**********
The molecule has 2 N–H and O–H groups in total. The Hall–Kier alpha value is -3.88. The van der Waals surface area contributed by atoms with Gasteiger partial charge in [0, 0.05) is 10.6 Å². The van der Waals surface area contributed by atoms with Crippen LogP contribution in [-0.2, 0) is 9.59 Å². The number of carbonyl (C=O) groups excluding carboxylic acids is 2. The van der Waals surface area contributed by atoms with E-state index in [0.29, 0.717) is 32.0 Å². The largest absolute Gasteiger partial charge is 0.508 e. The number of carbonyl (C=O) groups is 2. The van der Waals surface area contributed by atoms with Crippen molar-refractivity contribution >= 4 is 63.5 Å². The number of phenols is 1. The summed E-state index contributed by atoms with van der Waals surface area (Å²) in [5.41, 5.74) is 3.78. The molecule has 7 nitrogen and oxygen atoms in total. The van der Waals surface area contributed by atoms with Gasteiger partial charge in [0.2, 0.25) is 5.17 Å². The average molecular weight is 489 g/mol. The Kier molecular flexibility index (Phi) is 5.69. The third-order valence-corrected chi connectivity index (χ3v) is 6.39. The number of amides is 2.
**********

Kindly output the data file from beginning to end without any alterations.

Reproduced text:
The molecule has 2 N–H and O–H groups in total. The Hall–Kier alpha value is -3.88. The van der Waals surface area contributed by atoms with Gasteiger partial charge in [0, 0.05) is 10.6 Å². The van der Waals surface area contributed by atoms with Crippen LogP contribution in [-0.2, 0) is 9.59 Å². The number of carbonyl (C=O) groups excluding carboxylic acids is 2. The van der Waals surface area contributed by atoms with E-state index in [0.29, 0.717) is 32.0 Å². The largest absolute Gasteiger partial charge is 0.508 e. The number of carbonyl (C=O) groups is 2. The van der Waals surface area contributed by atoms with Crippen molar-refractivity contribution >= 4 is 63.5 Å². The number of phenols is 1. The summed E-state index contributed by atoms with van der Waals surface area (Å²) in [5.41, 5.74) is 3.78. The molecule has 7 nitrogen and oxygen atoms in total. The van der Waals surface area contributed by atoms with Gasteiger partial charge in [0.2, 0.25) is 5.17 Å². The average molecular weight is 489 g/mol. The Kier molecular flexibility index (Phi) is 5.69. The third-order valence-corrected chi connectivity index (χ3v) is 6.39. The number of amides is 2.